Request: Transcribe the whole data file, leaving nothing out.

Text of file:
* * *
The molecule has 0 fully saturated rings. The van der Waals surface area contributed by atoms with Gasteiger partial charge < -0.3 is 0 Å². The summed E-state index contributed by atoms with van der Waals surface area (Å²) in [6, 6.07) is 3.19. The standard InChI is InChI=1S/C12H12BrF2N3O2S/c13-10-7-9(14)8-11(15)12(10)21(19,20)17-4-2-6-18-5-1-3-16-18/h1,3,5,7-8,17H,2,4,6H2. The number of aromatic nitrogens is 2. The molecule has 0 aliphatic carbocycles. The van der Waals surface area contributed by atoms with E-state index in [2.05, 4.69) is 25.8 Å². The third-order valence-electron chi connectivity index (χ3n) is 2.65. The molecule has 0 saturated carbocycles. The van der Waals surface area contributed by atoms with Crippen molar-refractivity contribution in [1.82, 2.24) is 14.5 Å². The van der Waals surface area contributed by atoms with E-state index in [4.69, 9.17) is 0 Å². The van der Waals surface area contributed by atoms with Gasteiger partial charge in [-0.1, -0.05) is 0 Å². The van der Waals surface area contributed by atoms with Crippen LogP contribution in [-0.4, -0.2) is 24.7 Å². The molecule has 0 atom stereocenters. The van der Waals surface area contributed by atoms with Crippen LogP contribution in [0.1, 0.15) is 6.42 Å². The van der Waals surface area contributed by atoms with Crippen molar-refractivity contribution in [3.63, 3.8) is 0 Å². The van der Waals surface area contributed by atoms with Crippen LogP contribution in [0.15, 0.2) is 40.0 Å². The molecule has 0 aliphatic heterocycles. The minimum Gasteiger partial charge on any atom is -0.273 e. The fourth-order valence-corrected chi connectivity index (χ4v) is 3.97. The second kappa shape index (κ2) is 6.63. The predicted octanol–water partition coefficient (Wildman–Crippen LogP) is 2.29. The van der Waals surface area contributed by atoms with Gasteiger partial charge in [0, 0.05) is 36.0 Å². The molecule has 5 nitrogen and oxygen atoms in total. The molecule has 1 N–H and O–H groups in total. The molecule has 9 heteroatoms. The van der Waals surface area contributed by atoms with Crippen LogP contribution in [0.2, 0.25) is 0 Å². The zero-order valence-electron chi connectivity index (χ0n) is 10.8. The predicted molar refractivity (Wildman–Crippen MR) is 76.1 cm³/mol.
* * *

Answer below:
The molecule has 0 fully saturated rings. The van der Waals surface area contributed by atoms with Gasteiger partial charge < -0.3 is 0 Å². The summed E-state index contributed by atoms with van der Waals surface area (Å²) in [6, 6.07) is 3.19. The standard InChI is InChI=1S/C12H12BrF2N3O2S/c13-10-7-9(14)8-11(15)12(10)21(19,20)17-4-2-6-18-5-1-3-16-18/h1,3,5,7-8,17H,2,4,6H2. The number of aromatic nitrogens is 2. The molecule has 0 aliphatic carbocycles. The van der Waals surface area contributed by atoms with E-state index in [2.05, 4.69) is 25.8 Å². The third-order valence-electron chi connectivity index (χ3n) is 2.65. The molecule has 0 saturated carbocycles. The van der Waals surface area contributed by atoms with Crippen molar-refractivity contribution in [1.82, 2.24) is 14.5 Å². The van der Waals surface area contributed by atoms with E-state index in [4.69, 9.17) is 0 Å². The van der Waals surface area contributed by atoms with Gasteiger partial charge in [-0.1, -0.05) is 0 Å². The van der Waals surface area contributed by atoms with Crippen LogP contribution in [-0.4, -0.2) is 24.7 Å². The molecule has 0 atom stereocenters. The van der Waals surface area contributed by atoms with Crippen LogP contribution in [0.1, 0.15) is 6.42 Å². The van der Waals surface area contributed by atoms with Crippen molar-refractivity contribution in [3.63, 3.8) is 0 Å². The van der Waals surface area contributed by atoms with Crippen LogP contribution in [0.15, 0.2) is 40.0 Å². The molecule has 0 aliphatic heterocycles. The minimum Gasteiger partial charge on any atom is -0.273 e. The fourth-order valence-corrected chi connectivity index (χ4v) is 3.97. The second kappa shape index (κ2) is 6.63. The predicted octanol–water partition coefficient (Wildman–Crippen LogP) is 2.29. The van der Waals surface area contributed by atoms with Gasteiger partial charge in [0, 0.05) is 36.0 Å². The molecule has 5 nitrogen and oxygen atoms in total. The molecule has 1 N–H and O–H groups in total. The molecule has 9 heteroatoms. The van der Waals surface area contributed by atoms with Crippen LogP contribution in [0.2, 0.25) is 0 Å². The zero-order valence-electron chi connectivity index (χ0n) is 10.8. The predicted molar refractivity (Wildman–Crippen MR) is 76.1 cm³/mol.